LIQUOR LADEN PLANE FROM CANADA FALLS AS IT NEARS CITY Drops 250 Quarts of Scotch Near Croton, Where Water for Highballs Comes From FLIER ESCAPES IN AN AUTO Car Apparently in Waiting Whisks Limping Aviator From Scene “Dusk was deepening into darkness” on the night of May 15, 1922, as a Curtis biplane circled slowly … Continue reading The Mystery of the Rum Plane
What’s Cookin’ at the Mikado?
Here’s a tasty bit of Harmon history, currently being offered on eBay. This vintage menu from the Mikado Inn features two Spring Lamb Chops for $1.50, Filet Mignon Mikado for $3.00 and a Porterhouse Steak for two for $5.00. Just between us, I recommend the house specialty, Chicken or Beef Sukiyaki , “seasoned with Soyu … Continue reading What’s Cookin’ at the Mikado?
American Cooking, Japanese Service!
"Something New!" proclaimed this ad from the May 30, 1908 issue of the Peekskill Highland Democrat. "Right on the Beautiful Croton River, where Cool Breezes blow even on the warmest days." This ad must have been the beginning of a publicity campaign, because about a month later the New York Times 1 published a short … Continue reading American Cooking, Japanese Service!
Oscar Levant Plays the Mikado
Oscar Levant, the quick-witted pianist, composer, actor, author and quiz-show panelist, had his first "extended engagement" at the Mikado Inn in 1922. In his 1965 book, The Memoirs of an Amnesiac, Levant wrote about those days, which must have been quite an experience for a young man who was then just 16 years old. "During … Continue reading Oscar Levant Plays the Mikado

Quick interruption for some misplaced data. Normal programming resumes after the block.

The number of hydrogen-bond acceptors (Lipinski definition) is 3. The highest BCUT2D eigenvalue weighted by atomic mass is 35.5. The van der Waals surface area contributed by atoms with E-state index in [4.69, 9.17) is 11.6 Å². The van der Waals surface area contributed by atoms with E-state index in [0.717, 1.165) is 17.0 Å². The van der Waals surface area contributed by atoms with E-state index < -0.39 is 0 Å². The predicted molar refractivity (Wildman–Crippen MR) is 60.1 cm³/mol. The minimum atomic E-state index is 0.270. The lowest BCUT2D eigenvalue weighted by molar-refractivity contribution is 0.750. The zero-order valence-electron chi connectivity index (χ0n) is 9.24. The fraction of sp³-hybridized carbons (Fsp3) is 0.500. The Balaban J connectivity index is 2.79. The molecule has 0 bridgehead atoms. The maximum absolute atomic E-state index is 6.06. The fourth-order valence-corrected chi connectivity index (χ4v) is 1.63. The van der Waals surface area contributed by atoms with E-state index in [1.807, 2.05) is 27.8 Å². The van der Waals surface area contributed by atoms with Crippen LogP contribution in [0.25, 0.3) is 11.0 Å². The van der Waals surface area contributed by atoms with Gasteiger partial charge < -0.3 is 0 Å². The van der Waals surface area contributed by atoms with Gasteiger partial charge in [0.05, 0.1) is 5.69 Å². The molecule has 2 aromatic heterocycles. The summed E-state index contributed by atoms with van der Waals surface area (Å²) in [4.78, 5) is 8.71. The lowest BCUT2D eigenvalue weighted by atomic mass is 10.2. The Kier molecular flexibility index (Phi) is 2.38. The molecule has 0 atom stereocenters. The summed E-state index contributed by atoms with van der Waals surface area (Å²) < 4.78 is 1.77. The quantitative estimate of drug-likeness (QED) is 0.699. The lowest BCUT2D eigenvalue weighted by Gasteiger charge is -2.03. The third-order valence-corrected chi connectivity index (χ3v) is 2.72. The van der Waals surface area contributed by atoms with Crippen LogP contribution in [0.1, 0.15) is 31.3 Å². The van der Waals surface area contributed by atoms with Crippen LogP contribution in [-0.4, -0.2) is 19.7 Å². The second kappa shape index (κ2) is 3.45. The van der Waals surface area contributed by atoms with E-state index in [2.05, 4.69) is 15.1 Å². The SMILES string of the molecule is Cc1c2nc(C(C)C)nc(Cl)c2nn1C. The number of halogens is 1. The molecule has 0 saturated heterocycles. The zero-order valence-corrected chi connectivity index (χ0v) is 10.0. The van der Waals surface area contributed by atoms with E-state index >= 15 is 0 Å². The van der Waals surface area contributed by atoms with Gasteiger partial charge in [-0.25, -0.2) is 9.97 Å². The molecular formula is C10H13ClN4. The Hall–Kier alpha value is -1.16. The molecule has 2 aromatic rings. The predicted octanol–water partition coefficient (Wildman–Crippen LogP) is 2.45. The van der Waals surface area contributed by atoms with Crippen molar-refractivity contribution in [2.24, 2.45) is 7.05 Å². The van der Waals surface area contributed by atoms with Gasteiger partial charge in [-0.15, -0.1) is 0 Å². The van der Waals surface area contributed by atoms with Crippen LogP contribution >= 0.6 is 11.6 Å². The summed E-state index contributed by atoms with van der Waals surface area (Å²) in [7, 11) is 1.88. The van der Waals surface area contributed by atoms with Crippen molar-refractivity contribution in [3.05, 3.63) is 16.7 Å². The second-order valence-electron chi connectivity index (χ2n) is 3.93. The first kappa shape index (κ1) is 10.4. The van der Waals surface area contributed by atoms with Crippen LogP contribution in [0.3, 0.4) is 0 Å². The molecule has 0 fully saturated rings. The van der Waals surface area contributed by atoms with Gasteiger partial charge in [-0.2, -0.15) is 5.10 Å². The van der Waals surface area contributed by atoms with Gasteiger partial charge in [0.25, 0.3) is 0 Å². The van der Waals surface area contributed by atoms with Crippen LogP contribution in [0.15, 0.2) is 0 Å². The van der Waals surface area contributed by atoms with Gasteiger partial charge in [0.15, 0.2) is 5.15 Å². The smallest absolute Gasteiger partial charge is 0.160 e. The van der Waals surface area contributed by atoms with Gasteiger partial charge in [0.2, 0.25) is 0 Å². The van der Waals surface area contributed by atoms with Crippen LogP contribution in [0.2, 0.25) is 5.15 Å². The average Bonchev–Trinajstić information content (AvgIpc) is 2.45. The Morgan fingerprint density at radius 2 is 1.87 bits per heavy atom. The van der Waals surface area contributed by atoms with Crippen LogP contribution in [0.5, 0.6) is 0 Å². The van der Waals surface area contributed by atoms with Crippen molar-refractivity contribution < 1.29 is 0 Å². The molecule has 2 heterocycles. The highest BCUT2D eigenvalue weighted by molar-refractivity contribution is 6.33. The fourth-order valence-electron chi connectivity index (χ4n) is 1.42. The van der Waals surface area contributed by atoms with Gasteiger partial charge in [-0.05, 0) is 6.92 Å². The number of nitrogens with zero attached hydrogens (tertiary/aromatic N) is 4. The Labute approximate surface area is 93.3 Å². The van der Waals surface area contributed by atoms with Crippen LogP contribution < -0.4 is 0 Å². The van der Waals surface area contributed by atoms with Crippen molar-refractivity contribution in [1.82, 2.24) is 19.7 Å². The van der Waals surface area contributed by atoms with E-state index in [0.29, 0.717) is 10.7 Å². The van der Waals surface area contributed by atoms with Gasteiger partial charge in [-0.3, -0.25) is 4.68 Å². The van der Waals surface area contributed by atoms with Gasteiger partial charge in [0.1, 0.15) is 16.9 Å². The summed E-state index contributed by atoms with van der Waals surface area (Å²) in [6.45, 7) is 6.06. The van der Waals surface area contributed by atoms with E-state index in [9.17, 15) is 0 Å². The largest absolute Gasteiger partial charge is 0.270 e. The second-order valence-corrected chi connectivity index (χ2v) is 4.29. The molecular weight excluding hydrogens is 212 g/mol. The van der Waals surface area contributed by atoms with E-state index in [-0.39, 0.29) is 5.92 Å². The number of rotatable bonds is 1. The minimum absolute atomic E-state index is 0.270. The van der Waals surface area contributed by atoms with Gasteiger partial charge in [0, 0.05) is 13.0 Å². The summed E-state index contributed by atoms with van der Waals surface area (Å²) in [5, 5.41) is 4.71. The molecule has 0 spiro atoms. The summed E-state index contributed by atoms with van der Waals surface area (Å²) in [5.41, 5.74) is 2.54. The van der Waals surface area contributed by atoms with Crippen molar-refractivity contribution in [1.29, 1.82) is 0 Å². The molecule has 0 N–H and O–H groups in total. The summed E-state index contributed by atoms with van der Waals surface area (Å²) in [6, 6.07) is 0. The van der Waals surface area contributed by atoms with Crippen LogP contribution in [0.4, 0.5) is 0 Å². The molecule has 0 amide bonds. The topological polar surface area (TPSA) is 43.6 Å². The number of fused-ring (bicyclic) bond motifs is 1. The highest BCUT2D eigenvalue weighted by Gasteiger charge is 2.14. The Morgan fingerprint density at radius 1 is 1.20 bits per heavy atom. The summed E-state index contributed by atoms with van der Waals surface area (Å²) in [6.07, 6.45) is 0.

Our Multi-Talented Federal Prohibition Agents
On June 17, 1922 the New York Times published an article on several raids conducted by Federal prohibition agents. The Central Brewing Company in New York City was indicted for selling beer with more than 4% alcohol content. The Feds also seized a Rabbi's wine, a widow's whiskey still and further upstate some multi-talented agents … Continue reading Our Multi-Talented Federal Prohibition Agents
Roy Kojima, Busted and Boastful
"Nikko Inn, in Harmon-on-Hudson, Must Close for Two Months," read the headline of a short article in the New York Times, on May 20, 1925. "Ten restaurants, saloons and speakeasies were ordered closed yesterday by Judge John C. Knox in the Federal Padlock Court. The Nikko Inn, a Japanese roadhouse and tea room in Harmon-on-Hudson, … Continue reading Roy Kojima, Busted and Boastful
A Delightful Place to Dine
This vintage post card of the Nikko Inn is interesting for several reasons. Given the high cost of color printing at beginning of the 20th century, the fact that this is printed in black-and-white indicates that it was probably a local production—not a card issued by a major publisher. The back side confirms this because … Continue reading A Delightful Place to Dine
The Motorist’s Playground
Here are ads for three Croton "road houses" from the June 12, 1921 issue of the New-York Tribune. They were part of a full page ad for Westchester hotels and restaurants that appeared under a banner reading "Westchester County, the Motorist's Playground, 900 Miles of Good Roads." It's hard to imagine what driving was like … Continue reading The Motorist’s Playground
The Tumble Inn was located where Skyview is today. This postcard shows the backyard in 1919. The note on the front reads "view from our bedroom windows." On the back, "Aunt Ella" writes "Wish you were with us. $7.50 per day for my room and $10.00 for the other two at 'Tumble Inn' . . … Continue reading Tumble Inn
Nikko Inn, Harmon, N.Y.
Nikko Inn (aka "The Japanese Tea House") back in the early days when real estate developer Clifford B. Harmon was modestly advertising his new community as “HARMON, the New City on the Hudson—the most important and extensive suburban development in the history of New York.”